At ND, 1888-1894, Ph.B-1892, M.A.-1894, LLB-1894. Gave a Commencement Address “The Predecessors of Columbus”-1892. According to the SCHOLASTIC, during the May 1893 visit of the Apostolic Delegate, “Mr. Ernest Du Brul, '93, read, with correctness and taste, the address in Latin”. He also sang two vocal solos. In June, 1893, he received a “1st Premium in 1st Latin and 1st Premium for Vocal Music” and gave the 1893 Valedictory Address. Elected “Class Poet” of the graduating Law Class of 1894. Graduate work in Economics, at Johns Hopkins University. The SCHOLASTIC of 3/19/1898 reported: “Mr. Ernest F. Du Brul, a graduate of Notre Dame University and a member of the Xavier Lyceum, lectured last Monday afternoon before the Cincinnati Women's Club on 'Karl Marx and Socialism.' Mr. Du Brul is one of the most popular young Catholic lecturers of Ohio.” Returned to ND to give lecture to the College of Commerce students on “Business forecasting”. President of Miller, Du Brul, & Peters, manufacturers of cigar and cigarette machinery. Authored a booklet, "Unintentional Falsification of Accounts"—published by the National Association of Cost Accountants. As General Manager of the National Machine Tool Builders' Association, of Cincinnati, he delivered a 1929 lecture on the concentration of wealth. He commented, in words which could have come from the 2016 Presidential Campaign of Bernie Sanders, “The main responsibility for unemployment and the need for long-term planning rests squarely on the shoulders of the managements of about 300 large companies.” He estimated that 50% of the wealth of 150,000 financial institutions is concentrated in fewer than 100 of them. Also wrote "Some Common Delusions Concerning Depreciation" in Mechanical Engineering. President of Pyro Clay Products, manufacturers of fire-bricks. Vice President of National Metal Trades Association and member or officer of many trade associations in various fields. Board of Trustees, University of Cincinnati. Lecturer-Xavier University, of Cincinnati. Nine children. Four Monsignors and five other Priests attended the wedding of his daughter, Marie. When his son, William, was married in Detroit, the front page story of the Sandusky Star Journal described it as “A wedding of paramount interest to Sanduskians”.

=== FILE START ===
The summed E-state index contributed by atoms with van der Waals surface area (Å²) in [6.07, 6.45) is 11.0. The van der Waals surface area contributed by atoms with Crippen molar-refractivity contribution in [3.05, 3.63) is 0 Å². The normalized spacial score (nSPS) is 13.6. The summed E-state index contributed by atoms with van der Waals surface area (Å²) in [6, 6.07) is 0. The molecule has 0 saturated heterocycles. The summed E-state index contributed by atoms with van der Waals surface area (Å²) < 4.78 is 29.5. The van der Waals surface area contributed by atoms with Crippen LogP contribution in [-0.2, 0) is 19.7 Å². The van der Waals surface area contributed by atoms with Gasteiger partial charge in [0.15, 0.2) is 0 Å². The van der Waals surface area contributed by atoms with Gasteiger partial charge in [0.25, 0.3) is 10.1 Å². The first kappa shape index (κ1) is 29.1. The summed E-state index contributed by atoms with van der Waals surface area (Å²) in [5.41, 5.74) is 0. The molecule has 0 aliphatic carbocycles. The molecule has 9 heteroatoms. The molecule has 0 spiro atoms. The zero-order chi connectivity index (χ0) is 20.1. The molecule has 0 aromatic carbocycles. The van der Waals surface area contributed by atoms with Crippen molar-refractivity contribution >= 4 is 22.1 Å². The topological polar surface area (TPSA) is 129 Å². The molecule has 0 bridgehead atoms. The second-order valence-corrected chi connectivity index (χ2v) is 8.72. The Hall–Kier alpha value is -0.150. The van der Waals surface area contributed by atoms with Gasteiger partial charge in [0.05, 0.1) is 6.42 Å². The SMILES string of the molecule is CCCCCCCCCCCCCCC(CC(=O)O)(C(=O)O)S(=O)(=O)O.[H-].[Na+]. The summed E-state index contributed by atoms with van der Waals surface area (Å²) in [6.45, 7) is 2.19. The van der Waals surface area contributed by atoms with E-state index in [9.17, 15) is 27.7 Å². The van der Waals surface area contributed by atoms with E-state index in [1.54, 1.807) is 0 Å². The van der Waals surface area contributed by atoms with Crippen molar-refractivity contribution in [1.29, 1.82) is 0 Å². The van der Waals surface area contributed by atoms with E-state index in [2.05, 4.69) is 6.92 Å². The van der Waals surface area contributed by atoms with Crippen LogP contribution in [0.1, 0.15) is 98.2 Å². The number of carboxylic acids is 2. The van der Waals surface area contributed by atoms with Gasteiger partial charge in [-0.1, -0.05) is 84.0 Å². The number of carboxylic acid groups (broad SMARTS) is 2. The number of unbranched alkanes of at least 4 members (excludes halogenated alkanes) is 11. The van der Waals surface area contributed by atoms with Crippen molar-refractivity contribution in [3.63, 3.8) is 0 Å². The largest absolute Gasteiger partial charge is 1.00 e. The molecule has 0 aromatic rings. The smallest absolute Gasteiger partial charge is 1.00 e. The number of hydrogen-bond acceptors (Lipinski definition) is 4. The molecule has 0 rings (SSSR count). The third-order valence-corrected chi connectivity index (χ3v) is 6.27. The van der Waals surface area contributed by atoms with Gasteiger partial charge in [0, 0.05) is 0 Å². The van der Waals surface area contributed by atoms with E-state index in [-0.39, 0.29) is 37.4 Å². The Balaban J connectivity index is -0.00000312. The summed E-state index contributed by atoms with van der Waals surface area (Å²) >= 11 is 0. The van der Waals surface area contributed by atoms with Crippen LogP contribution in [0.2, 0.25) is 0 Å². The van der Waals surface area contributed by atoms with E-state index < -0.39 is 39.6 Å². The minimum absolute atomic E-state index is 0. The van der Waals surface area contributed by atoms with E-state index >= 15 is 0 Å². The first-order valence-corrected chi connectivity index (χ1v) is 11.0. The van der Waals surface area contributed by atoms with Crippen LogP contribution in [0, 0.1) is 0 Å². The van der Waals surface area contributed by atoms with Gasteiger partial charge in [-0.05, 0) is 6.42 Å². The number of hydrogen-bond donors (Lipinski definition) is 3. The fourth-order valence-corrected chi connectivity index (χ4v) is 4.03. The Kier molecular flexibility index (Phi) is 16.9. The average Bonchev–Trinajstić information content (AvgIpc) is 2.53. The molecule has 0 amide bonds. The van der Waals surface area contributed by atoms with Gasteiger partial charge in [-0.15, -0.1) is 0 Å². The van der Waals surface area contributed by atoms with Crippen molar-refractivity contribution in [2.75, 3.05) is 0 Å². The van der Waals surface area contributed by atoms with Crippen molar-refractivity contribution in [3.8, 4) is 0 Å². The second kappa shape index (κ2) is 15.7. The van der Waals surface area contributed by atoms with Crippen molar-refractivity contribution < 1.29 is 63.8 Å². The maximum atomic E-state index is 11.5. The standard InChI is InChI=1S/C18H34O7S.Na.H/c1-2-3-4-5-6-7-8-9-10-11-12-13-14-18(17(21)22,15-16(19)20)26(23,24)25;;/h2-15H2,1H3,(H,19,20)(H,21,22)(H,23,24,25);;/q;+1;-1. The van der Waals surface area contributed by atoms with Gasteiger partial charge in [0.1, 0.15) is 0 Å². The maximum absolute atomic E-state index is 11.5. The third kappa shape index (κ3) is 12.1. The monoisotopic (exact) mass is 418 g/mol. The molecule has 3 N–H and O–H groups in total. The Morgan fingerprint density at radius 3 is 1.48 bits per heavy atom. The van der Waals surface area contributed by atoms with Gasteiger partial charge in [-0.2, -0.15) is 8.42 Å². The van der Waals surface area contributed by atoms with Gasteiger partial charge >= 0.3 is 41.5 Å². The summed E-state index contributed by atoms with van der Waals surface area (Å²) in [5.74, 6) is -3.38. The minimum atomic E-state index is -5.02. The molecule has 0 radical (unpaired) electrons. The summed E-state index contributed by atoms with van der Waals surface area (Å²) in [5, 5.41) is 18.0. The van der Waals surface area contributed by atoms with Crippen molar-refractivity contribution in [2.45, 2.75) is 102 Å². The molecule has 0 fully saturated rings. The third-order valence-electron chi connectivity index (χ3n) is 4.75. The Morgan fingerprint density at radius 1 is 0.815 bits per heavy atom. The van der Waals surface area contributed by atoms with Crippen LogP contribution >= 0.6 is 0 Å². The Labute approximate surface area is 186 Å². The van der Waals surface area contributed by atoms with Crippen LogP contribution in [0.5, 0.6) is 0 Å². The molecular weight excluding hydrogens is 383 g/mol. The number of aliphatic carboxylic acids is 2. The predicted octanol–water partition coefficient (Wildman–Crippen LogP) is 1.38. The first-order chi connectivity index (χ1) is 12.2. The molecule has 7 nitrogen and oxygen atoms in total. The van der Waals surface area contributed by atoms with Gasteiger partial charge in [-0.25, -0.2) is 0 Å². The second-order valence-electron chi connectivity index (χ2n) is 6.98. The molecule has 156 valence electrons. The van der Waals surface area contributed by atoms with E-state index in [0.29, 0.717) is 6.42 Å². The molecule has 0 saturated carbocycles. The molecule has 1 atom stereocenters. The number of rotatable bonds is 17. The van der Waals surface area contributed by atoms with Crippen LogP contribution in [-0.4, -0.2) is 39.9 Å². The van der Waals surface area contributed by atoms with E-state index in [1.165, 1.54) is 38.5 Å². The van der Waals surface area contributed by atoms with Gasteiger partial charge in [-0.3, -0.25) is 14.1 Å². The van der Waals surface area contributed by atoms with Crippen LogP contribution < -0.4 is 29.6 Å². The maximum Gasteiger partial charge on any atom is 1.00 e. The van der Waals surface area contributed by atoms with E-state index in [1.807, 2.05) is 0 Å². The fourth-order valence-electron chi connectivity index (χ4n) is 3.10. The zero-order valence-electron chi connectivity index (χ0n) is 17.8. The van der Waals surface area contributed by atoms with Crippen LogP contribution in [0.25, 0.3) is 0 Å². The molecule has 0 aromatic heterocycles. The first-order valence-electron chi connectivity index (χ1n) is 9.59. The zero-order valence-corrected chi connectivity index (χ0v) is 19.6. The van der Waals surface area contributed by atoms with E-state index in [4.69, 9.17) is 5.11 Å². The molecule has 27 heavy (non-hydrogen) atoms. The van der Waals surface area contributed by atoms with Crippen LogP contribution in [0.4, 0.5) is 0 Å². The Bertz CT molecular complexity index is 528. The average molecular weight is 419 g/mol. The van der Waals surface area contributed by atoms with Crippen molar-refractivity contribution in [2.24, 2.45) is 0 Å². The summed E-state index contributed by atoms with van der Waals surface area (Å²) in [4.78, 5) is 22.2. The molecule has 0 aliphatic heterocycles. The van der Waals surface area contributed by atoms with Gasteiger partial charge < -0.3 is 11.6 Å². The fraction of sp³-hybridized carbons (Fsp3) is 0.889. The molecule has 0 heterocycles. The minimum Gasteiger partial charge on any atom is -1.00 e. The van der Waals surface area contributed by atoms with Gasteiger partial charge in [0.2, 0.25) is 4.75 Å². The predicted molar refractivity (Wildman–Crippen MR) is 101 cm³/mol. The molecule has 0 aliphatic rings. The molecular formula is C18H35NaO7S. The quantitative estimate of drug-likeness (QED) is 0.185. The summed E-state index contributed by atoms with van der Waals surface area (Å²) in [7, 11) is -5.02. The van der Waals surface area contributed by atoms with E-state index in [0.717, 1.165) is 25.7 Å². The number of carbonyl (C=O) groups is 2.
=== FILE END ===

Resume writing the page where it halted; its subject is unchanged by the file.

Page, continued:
Du Brul was our starting RT in 1892 and starting LH, in 1893. He started four games, playing the entire contest three times. He led the team in scoring, in 1893, with Six TD’s and Four extra points.
Fennessey, John Francis
b. 6/24/1880, Boston, MA; d. 4/11/1930 (49), Boston, MA. 5’8, 140.
At ND, 1893-1899, A.B. Harvard University Medical School-1903. A SCHOLASTIC note from 1900 indicated he “came out second in a class of one hundred students at the Harvard University Medical School in a competitive examination held recently”. Assistant Professor of the Theory and Practice of medicine, Tufts College Medical School; WWI service. Chief of Medical Staff, Carney Hospital, Boston (1919-1928).
Fennessey was a four-game sub left halfback in 1897, scoring one TD.
Roth, Jesse Henry
b. 6/6/1888, Fowler, IN; d. 5/1/1951 (63), Tucson, AZ.
At ND, 1906-1910, Litt.B., Valedictorian. Transfer from Marion Normal College. One game sub end, in 1908. Fowler was a town of 1,000 when Jesse was born. It is in Benton Township, whose greatest two athletes were Notre Dame and Major League Baseball Star Cy Williams (who also played ND football, during my research period) and the Trotter, Dan Patch. Roth was a fine track athlete. Competed against ND, in 2/1911 track meet, while performing for the Illinois Athletic Club Team. Attended Chicago College of Physicians and Surgeons, of the University of Illinois. Passed Illinois State licensing as physician, in July, 1915. Performed more than 300 eye surgeries in 10 months at Illinois Charitable Hospital. WWI-Lt. Col., assigned to Army Hospitals in Nantes, France. Eye, Ear, Nose, & Throat Physician, University of Illinois Medical School Faculty. President of Kankakee, Il, Medical Society.
In addition, Notre Dame had a valedictorian who was close to being a football player. Nicholas J. Sinnott delivered the Valedictory, in 1892. While his brother Roger was a fullback, in 1893, future eight-term U.S. Congressman and Federal Judge Nicholas Sinnott did not get in a game. Various accounts have indicated that he was a “scrub” (practice player). He played on the Sorin Hall team which won the campus championship, in 1890. The Sinnott family owned the Umatilla House, a luxury hotel, overlooking the Columbia River. It was called "the best hotel west of Minneapolis and north of San Francisco". Among the famous guests who stayed there were President Ulysses S. Grant, General W. T Sherman (whose sons attended Notre Dame during the Civil War), Mr. and Mrs. Thomas A. Edison, author Rudyard Kipling, Boxers John L. Sullivan and James Corbett, U.S. Vice President Schuyler Colfax (from South Bend), and writer Mark Twain.